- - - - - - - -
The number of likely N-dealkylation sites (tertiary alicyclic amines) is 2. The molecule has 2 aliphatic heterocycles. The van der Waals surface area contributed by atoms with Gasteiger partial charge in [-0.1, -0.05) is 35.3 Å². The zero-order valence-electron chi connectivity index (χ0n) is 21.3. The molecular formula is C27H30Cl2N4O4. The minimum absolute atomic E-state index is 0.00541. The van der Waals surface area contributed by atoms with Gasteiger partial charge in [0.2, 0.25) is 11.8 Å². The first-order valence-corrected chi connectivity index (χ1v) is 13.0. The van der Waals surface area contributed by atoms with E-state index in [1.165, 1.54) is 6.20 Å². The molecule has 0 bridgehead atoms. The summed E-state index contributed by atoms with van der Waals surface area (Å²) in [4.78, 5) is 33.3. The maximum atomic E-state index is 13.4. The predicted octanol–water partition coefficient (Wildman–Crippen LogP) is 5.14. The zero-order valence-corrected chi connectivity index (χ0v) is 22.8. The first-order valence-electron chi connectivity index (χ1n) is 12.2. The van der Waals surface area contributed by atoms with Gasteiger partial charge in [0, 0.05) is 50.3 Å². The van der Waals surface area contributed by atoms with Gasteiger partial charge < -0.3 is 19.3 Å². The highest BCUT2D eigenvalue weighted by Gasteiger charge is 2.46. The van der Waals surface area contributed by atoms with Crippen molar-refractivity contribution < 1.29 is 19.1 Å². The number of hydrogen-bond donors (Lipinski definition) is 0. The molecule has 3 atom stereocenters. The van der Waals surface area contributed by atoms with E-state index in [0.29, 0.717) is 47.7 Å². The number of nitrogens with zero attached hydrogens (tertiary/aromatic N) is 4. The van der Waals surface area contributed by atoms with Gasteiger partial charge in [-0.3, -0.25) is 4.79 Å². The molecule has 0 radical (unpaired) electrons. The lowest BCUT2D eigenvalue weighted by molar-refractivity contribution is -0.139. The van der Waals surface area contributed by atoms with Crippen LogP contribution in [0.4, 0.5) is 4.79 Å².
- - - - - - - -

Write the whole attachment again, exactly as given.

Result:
The number of likely N-dealkylation sites (tertiary alicyclic amines) is 2. The molecule has 2 aliphatic heterocycles. The van der Waals surface area contributed by atoms with Gasteiger partial charge in [-0.1, -0.05) is 35.3 Å². The zero-order valence-electron chi connectivity index (χ0n) is 21.3. The molecular formula is C27H30Cl2N4O4. The minimum absolute atomic E-state index is 0.00541. The van der Waals surface area contributed by atoms with Gasteiger partial charge in [0.2, 0.25) is 11.8 Å². The first-order valence-corrected chi connectivity index (χ1v) is 13.0. The van der Waals surface area contributed by atoms with E-state index in [1.165, 1.54) is 6.20 Å². The molecule has 0 bridgehead atoms. The summed E-state index contributed by atoms with van der Waals surface area (Å²) in [4.78, 5) is 33.3. The maximum atomic E-state index is 13.4. The predicted octanol–water partition coefficient (Wildman–Crippen LogP) is 5.14. The zero-order valence-corrected chi connectivity index (χ0v) is 22.8. The first-order valence-electron chi connectivity index (χ1n) is 12.2. The van der Waals surface area contributed by atoms with Gasteiger partial charge in [0, 0.05) is 50.3 Å². The van der Waals surface area contributed by atoms with Gasteiger partial charge < -0.3 is 19.3 Å². The highest BCUT2D eigenvalue weighted by Gasteiger charge is 2.46. The van der Waals surface area contributed by atoms with Crippen molar-refractivity contribution < 1.29 is 19.1 Å². The number of hydrogen-bond donors (Lipinski definition) is 0. The molecule has 3 atom stereocenters. The van der Waals surface area contributed by atoms with E-state index in [0.29, 0.717) is 47.7 Å². The number of nitrogens with zero attached hydrogens (tertiary/aromatic N) is 4. The van der Waals surface area contributed by atoms with Gasteiger partial charge in [-0.3, -0.25) is 4.79 Å². The molecule has 0 radical (unpaired) electrons. The lowest BCUT2D eigenvalue weighted by molar-refractivity contribution is -0.139. The van der Waals surface area contributed by atoms with Crippen LogP contribution in [0.4, 0.5) is 4.79 Å².